Three NCAA Div. III national titles
PELLA—The Central College volleyball team is focused on return, not repeat, and 11th-year head coach Kent Clayberg said the team is prepped for a successful season.
The Dutch finished the regular season with a 9-20 overall record. They did qualify for the Iowa Conference tournament with a sixth-place finish, but suffered a four-set loss at Loras in the first round. That ended a string of 20 consecutive 20-win seasons for one of the nation’s most successful programs. It was Central’s first losing campaign since 1990.
The numbers were harsh, and a bit misleading, Clayberg said.
“Last year was uncharted water,” he said. “We have never been in that situation before as a team, but it never felt like we were far away. We felt like we were continually on the cusp of success. If a few things go a little bit different, the entire season changes. It was a hard experience, but not a negative experience. Coming through a challenge like that allows our team to be bold and have expectations for this season. It is a testament to the faith the women have in each other. We are going to compete.”
Central continued its winning ways in the classroom. For the 13th-straight year, the longest streak in collegiate volleyball, the Dutch received the American Volleyball Coaches Association (AVCA) Team Academic Award.
“We are passionate about volleyball, but one of the tenants of our program is that we are more than volleyball players,” said Clayberg. “We want our women to have a complete experience and be invested in life, the future and academics. That is one of the things I love most about our program. Our women are more than volleyball players; they are great people and students. They are a delight to work with.”
Graduated Tess Reinig accounted for 210 kills and played 100 sets, both the most of any outside hitter, but Clayberg is confident in the returners on offense.
Juniors Sara Snead (5-11) and 6-0 Jessica Laflin were third and fourth in kills with 1.87 and 1.59 per set, respectively, and are experienced on the outside.
“Outside hitter is probably our deepest position,” Clayberg said. “We have some dynamic athletes with a wide range of strengths. Jessica and Sara both started at times last season and are long, powerful hitters with the potential to control a match. They can play defense and hit a variety of shots. They will be a major part of our offense.”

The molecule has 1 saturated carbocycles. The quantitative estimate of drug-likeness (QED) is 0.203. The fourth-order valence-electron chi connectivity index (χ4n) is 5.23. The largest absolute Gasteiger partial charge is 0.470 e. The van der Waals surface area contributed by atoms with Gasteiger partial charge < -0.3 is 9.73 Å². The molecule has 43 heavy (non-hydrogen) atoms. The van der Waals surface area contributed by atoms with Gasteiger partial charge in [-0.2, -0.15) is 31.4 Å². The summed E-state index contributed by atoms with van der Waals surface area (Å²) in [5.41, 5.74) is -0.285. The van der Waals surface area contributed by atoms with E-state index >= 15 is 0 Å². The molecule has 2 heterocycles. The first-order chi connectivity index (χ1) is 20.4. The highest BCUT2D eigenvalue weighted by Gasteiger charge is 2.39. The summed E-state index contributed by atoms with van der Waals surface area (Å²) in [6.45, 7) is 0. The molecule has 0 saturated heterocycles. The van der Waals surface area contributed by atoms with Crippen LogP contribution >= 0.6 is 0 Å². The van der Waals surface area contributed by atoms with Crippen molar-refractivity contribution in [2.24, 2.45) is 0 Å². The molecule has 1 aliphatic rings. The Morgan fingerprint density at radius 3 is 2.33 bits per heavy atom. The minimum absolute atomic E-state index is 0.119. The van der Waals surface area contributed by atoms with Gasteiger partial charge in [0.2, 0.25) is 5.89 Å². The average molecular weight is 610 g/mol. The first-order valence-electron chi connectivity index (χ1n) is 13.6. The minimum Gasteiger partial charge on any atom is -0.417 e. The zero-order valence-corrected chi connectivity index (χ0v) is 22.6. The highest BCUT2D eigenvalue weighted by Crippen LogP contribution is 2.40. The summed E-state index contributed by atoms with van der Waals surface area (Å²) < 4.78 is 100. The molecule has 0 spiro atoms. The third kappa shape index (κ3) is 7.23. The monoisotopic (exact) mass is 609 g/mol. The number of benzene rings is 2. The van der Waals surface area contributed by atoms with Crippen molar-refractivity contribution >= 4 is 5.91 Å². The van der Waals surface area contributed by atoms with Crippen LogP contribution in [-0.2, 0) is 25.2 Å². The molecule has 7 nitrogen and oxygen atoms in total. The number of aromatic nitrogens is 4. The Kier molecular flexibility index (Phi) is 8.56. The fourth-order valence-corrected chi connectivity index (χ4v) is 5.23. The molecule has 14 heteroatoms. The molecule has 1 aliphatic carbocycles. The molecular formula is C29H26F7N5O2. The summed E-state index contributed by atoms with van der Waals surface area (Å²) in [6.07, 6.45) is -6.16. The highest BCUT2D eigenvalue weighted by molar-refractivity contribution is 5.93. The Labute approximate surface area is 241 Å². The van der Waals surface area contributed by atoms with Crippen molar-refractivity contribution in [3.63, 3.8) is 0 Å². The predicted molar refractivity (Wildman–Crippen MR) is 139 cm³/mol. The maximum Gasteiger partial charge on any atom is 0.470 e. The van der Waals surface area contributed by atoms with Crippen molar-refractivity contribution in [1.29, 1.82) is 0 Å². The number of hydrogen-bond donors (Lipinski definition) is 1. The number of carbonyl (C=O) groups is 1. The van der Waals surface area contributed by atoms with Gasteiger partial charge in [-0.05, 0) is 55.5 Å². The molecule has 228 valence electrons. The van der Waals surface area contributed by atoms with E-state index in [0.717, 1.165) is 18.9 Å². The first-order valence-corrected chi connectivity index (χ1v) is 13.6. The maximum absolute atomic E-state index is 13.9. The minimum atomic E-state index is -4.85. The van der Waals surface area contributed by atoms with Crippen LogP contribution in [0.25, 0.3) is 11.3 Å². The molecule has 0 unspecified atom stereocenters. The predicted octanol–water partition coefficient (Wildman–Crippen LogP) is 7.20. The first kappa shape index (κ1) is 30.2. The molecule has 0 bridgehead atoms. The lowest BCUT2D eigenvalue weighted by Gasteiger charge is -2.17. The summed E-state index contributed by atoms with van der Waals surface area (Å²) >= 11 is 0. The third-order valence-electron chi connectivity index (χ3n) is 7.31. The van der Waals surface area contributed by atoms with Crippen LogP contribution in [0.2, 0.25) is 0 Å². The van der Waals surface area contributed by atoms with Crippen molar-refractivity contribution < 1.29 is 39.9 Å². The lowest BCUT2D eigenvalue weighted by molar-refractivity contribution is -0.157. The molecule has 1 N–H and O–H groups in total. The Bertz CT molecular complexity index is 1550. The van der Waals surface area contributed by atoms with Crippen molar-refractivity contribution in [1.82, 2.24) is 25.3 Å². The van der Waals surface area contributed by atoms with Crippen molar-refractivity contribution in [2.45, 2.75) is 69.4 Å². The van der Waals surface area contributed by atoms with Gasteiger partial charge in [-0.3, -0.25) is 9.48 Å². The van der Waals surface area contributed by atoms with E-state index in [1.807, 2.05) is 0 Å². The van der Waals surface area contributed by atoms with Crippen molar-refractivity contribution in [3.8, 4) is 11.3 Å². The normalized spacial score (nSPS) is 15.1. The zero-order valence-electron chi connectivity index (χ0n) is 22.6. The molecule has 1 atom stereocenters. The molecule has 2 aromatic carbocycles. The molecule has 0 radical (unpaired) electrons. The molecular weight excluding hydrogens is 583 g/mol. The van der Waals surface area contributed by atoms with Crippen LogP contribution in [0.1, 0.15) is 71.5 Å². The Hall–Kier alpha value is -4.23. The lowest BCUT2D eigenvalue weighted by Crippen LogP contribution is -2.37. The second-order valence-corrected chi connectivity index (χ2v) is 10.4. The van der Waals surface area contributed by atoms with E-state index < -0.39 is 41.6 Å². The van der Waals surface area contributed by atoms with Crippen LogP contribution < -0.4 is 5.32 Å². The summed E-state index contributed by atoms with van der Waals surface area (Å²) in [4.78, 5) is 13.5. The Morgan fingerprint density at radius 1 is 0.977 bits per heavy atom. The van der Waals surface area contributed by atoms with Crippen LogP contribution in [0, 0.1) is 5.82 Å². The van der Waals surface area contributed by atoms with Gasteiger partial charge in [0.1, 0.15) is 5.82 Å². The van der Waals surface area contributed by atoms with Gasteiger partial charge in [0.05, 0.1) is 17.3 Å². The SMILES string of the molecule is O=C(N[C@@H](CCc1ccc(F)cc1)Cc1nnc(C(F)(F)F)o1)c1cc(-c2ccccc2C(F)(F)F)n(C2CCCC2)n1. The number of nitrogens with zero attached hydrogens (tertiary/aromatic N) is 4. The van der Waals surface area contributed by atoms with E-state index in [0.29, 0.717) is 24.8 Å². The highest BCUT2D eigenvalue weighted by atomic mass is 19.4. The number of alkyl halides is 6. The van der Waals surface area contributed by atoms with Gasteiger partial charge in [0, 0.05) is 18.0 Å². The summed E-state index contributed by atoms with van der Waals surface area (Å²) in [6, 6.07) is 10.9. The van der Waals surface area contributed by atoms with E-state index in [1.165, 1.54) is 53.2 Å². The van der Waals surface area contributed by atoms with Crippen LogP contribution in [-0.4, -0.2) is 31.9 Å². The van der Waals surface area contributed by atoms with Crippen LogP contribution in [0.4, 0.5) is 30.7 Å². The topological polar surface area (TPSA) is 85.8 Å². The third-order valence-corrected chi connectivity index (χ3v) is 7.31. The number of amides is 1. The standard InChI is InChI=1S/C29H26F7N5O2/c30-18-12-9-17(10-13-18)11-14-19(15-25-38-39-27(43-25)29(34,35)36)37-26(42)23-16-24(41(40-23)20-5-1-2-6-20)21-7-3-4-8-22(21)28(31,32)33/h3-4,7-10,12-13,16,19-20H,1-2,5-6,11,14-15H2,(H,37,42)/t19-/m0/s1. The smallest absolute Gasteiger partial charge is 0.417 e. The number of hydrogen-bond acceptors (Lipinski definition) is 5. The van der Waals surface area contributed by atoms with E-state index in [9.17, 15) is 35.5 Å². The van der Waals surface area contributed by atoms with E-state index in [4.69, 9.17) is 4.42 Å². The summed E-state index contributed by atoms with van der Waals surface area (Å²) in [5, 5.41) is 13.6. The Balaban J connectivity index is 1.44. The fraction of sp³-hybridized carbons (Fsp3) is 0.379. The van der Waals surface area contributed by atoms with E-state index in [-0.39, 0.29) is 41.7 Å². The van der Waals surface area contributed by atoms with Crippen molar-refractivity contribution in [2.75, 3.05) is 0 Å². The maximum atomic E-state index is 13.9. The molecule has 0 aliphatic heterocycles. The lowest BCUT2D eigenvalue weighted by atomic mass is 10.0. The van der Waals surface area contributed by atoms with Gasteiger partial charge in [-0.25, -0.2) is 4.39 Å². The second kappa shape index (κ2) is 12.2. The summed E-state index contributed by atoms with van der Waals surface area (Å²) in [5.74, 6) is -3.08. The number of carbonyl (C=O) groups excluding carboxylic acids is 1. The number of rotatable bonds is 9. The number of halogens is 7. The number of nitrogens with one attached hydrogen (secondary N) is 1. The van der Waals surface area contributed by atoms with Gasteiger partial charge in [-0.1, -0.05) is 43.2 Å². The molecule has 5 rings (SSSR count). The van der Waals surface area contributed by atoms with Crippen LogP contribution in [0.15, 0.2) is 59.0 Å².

Senior Keeley Orvis (5-foot-9), 5-9 junior Shantell Gish, 5-9 sophomore Jennie Voss and 5-7 sophomore Emily Lewis round out the group of returnees.
“Shantell moved from middle hitter to outside and it was a good move for her,” said Clayberg. “She is a dynamic player and a good jumper with a quick swing. Emily is an explosive hitter with great athleticism. Jennie could add depth on the outside, as could Keeley.”
Natalie Mason is making a return to the active roster from the student coaching ranks and will also play outside hitter for the Dutch this season.
Graduated Ashley Pedersen posted 175 kills and 51 total blocks, second-most on the team, in 96 sets played. However, the Dutch return 6-1 junior Hannah Welter, the team leader in solo blocks (13), block assists (49) and total blocks (62) and 6-0 junior Kari Sandage, two players Clayberg believes are on the rise.
“Hannah is poised to break out this season,” Clayberg said. “She has all the tools to be a great middle hitter. Hannah is a tough hitter for any defense to control. She is strong, mobile and hits a heavy ball. She can set the tone at the net. Kari is speed. She is dynamic and explosive. She can hit with power, but her strength is her speed to the ball. Her quick attack puts a lot of pressure on defenses. If the defense is slow to react, the play will be over before they realize it.
“If Hannah and Kari become the players we think they are going to become, we are going to have a very good year.”
The middle hitter position has quality, but not quantity. Outside of Welter and Sandage, no rostered middle hitter saw varsity action. Sophomores Hannah Laflin (6-0), 6-0 Katie Appler, 6-1 Carla Papageorgiou and 5-11 Susan Elder can work their way into the rotation, as can Gish, who is listed as an outside hitter.
“Middle hitter is probably our thinnest position in sheer numbers,” said Clayberg. “Hannah (Laflin) has power and length and will push to start. Shantell, Katie, Carla and Susan may see some time in the middle, as well.
“We like athletes who can play multiple positions and are interchangeable and we have some of those athletes on our roster.”
The Dutch do not return a player with varsity experience on the right side. There is an opportunity for players to step up or step in, Clayberg said. Orvis, listed as an outside hitter, is moving to the right side. Seniors Andi Cameron and Susan Buckley and sophomore Emily Stoakes are all options for the open position.
“The right side is a question mark,” said Clayberg. “We have some good options, but none with experience. Keeley (Orvis) played middle her freshman and sophomore years, outside her junior year and is moving to right side as a senior. Andi has some experience all over the court and Susan is a solid, left-handed hitter. Emily is a player to watch, as well. She has power that turns heads and was impressive in spring ball. Jennie can play both outside and right. The options provide different dynamics.”
Orvis is the only right-side hitter who played a varsity set last season. She played eight sets at outside hitter with 11 kills and one block assist.
Central is experienced and talented at the setter position. Claire Stewart, a 5-7 junior, and 5-8 classmate Jill Schildroth were first and second in assists, with 6.46 and 4.85 per set, respectively, and accounted for a combined 921 of the team’s 1,007 assists.